Avoiding books like the plague

Back in March, when lockdown started, I made one trip to the office to pick up things I needed to run my courses from home. I also picked up my copy of Albert Camus’ The Plague. It’s had been years since I’d read it, and I started reading a little bit in the morning with my coffee.

To be blunt, it was putting me in a sour mood.

Of course, the titular plague is meant to be a metaphor. If a reader somehow overlooked this, one character breaks the fourth wall a bit in a conversation near the end of the book. To paraphrase: Can we take a break from the plague for a minute? I know I haven’t got enough character development for you to understand why I’m doing what I’m doing, so I’ll share a bit of my biography. There was this time I realized death was bad. And plague equals death, so plague is bad. That’s why I’m fighting the plague. Hey, let’s go swimming.

Nevertheless, reading The Plague in a time of pandemic suggested a more direct analogy. The plague in the book is unrelentingly fatal, and the city in the book is isolated from the rest of the world in its struggle against the disease. Although the Covid lockdown was not that bad, the obvious analogy darkened my perception of an already depressing situation. So I set The Plague aside without finishing it.

Last week, we lost power for a couple of days. So I picked The Plague up again and finished it.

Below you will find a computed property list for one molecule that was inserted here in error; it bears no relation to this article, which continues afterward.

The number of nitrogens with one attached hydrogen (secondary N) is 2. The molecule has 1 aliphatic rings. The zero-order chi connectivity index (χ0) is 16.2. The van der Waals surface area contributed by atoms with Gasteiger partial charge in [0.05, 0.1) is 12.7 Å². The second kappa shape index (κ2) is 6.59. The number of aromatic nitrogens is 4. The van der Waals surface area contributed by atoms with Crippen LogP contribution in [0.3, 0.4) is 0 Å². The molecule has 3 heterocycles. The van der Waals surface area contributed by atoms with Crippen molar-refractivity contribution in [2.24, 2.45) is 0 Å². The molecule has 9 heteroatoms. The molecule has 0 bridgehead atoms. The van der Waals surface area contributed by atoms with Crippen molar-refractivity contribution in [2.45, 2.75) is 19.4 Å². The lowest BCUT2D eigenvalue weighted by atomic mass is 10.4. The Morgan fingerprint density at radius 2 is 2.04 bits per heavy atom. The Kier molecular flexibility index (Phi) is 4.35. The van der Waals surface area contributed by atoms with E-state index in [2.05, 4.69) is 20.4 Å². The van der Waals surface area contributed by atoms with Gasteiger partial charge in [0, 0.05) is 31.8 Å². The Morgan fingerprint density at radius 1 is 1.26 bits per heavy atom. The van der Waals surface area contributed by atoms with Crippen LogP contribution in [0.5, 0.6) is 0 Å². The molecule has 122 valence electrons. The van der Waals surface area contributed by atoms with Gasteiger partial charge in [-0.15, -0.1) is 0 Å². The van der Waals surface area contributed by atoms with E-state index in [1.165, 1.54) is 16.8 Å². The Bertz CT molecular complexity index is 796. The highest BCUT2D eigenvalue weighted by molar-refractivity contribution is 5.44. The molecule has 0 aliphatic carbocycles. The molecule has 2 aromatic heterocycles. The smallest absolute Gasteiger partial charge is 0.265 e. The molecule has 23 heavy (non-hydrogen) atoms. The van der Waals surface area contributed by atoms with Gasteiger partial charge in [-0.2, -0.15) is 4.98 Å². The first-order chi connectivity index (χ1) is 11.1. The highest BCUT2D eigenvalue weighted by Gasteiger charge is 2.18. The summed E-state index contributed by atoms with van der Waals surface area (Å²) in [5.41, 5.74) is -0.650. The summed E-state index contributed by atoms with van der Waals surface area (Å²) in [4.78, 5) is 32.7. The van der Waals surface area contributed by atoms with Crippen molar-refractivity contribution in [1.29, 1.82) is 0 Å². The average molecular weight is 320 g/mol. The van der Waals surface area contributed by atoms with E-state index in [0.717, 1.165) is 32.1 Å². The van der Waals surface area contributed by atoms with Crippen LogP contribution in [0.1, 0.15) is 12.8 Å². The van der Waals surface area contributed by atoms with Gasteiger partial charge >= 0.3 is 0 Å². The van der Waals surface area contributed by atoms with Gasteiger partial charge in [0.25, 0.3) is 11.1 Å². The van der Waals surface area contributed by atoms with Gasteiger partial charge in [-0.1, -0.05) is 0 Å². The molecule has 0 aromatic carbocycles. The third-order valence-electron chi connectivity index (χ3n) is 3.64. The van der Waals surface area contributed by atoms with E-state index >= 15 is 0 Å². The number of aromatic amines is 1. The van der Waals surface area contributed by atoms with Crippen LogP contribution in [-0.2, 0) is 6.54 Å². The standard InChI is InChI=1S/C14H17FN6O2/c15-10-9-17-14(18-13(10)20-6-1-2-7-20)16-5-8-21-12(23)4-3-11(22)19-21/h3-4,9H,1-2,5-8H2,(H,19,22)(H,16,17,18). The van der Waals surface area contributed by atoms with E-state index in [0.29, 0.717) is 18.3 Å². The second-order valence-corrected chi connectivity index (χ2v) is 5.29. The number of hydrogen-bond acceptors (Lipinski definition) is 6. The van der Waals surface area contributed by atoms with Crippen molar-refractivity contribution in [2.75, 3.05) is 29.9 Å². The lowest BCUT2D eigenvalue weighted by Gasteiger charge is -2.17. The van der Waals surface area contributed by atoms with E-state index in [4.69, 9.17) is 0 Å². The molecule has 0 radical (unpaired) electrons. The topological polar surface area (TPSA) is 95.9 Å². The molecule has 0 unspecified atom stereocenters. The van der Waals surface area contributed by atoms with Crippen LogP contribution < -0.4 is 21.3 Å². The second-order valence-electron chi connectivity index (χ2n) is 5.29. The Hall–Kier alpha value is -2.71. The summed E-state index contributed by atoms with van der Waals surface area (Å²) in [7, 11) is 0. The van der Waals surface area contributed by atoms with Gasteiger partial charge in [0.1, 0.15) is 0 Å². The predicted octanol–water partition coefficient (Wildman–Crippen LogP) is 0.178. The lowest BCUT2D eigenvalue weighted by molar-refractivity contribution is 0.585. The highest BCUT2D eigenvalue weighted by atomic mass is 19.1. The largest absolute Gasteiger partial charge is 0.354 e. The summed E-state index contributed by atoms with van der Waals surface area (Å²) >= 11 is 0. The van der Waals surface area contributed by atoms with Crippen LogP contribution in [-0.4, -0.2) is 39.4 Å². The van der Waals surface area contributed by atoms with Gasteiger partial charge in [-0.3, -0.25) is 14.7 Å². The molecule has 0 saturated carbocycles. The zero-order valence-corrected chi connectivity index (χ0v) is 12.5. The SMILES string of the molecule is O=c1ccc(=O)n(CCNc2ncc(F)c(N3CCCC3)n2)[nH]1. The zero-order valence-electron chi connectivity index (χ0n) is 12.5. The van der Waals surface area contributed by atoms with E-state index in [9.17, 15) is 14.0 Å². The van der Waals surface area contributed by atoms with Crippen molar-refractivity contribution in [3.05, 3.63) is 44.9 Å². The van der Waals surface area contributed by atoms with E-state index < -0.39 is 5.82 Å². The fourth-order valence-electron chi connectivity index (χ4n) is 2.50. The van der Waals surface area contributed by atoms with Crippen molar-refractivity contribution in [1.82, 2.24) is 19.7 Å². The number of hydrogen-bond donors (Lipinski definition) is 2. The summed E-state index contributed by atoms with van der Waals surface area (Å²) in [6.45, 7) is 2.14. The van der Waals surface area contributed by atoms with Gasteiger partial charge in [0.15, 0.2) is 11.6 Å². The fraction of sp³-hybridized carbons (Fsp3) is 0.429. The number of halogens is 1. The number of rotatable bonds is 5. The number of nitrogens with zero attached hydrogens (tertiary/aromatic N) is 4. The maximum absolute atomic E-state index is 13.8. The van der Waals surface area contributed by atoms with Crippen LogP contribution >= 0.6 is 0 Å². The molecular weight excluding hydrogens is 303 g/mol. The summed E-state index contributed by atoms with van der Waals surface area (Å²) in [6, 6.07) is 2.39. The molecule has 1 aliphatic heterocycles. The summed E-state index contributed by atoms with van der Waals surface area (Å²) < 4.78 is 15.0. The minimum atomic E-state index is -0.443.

My copy is the Time Reading Program edition from 1962. The graphic design is really nice, with an angel of death motif and red drop cap initials. The Editor’s Preface makes clear that think that the reader should interpret the plague to be war.

They also clearly had no idea what they were talking about. Explaining the post-WW II significance of Camus, they write:

France, and for that matter most of Europe, was sunk in a kind of nihilistic stupor that many American GIs found more depressing than the physical ruins of war. Brilliant intellectuals like Sartre were proclaiming, in effect, that since life had been proved ridiculous, man was justified in living by whatever response he chose to make to the ridiculous. Since nothing mattered, why live as though one pretended it did?

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